[dns-operations] .edu domain algorithm recommendation
michael at rancid.berkeley.edu
Mon Aug 16 21:26:49 UTC 2010
On 08/16/10 14:00, Sue True wrote:
> I wonder what's the algorithm to use to generate keys? We have several
> top level .edu domains which are ready to get signed, I want to make
> sure the right algorithm is used, while check some of the singed .edu
> zones, the algorithms used are different, for example:
> internet2.edu: 7 RSASHA1-NSEC3-SHA1
> lsu.edu : 8 RSA/SHA-256
> penn.edu : 5 RSA/SHA-1
ucb.edu: 10 RSASHA512
ucberkeley.edu: 10 RSASHA512 (in the process of migrating)
berkeley.edu: will be 10 RSASHA512
> I am thinking to use Algorithm 7 to generate the keys, but on section
> 2.2 of this draft:
> 7 and 8 are both RECOMMENDED, only 5 is REQUIRED, is it safe to use just
> algorithm 7, and not 5?
> The Quickstart guide for .gov Zone seems to think that it's okay to use
> 7 alone.
First, you should make sure you fully understand the differences between
NSEC and NSEC3 and the implications thereof. It's probably a debatable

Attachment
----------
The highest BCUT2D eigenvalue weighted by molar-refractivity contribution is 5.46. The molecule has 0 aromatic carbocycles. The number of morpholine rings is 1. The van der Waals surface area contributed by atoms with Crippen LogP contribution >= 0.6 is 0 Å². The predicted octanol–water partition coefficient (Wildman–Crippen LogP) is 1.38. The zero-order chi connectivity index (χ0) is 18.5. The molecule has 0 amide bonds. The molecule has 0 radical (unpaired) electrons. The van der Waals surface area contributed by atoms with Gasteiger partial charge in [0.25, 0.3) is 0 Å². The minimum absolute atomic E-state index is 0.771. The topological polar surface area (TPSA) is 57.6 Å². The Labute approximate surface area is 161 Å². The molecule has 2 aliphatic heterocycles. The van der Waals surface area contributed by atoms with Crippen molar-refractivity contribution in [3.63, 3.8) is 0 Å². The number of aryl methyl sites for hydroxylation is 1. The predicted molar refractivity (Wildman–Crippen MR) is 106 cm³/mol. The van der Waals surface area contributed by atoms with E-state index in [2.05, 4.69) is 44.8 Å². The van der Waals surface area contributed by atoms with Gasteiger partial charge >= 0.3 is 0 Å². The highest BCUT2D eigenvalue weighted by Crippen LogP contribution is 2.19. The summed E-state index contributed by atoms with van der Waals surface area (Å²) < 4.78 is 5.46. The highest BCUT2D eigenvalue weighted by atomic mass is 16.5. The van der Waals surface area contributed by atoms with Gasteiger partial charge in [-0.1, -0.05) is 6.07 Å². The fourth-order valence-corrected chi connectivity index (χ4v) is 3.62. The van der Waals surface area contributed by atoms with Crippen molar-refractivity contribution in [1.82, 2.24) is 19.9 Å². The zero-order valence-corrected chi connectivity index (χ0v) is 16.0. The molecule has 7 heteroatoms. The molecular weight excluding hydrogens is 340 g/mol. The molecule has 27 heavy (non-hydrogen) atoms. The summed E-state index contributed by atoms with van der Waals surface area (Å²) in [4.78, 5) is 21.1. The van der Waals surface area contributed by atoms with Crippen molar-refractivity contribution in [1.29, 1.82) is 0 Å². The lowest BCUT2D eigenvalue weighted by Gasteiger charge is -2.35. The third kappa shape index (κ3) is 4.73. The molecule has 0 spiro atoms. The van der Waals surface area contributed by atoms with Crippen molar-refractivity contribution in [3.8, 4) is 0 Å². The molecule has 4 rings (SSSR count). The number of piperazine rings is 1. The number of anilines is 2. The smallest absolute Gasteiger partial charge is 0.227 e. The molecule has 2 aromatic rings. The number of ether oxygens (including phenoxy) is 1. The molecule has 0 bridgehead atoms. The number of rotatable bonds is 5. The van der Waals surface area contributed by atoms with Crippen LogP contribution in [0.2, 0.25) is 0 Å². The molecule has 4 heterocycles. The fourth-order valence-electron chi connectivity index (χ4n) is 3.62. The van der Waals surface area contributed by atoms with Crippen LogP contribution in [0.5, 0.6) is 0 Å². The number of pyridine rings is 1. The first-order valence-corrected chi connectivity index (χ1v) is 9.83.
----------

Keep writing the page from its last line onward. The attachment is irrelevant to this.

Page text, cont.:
point, but NSEC3 is mainly useful for registries, where the opt-in
feature is important. If you want to prevent zone enumeration, you also
want NSEC3. I regard our DNS as a public database (like the phone
book), so I choose NSEC.
The other issue is the signing algorithm. Although there are
theoretical collisions in the SHA1 hash, actually exploiting these in a
DNSSEC environment would be sufficiently hard to make it not worth
The counterpoint is that algorithm rollovers are very, very tricky in
production, so you would want to make it less likely that you'll have to
roll over to a new algorithm, and start out with the most robust
algorithm that is implemented in a reasonable number of clients, *and*
is supported by the registrars and registry. EDUCAUSE is both the
registrar and registry for EDU and they support the following algorithms:
12:GOST R 34.10-2001
GOST is currently supported by fewer implementations, but algorithms 8
and 10 are supported by recent versions of BIND and unbound.
Further clouding the issue is that older versions of these DNS servers
may not support the algorithm and will treat your zone as insecure (but
not bogus, i.e. validation failure). In my case, I am actually okay
with only new clients being able to validate my zone as I put it into
production: It means fewer clients to break if there are any glitches as
we roll into production. That's probably hair-splitting, though.
Anyway, based on the logic above, I chose algorithm 10, but I suspect
there are plenty of alternative ways to look at it.
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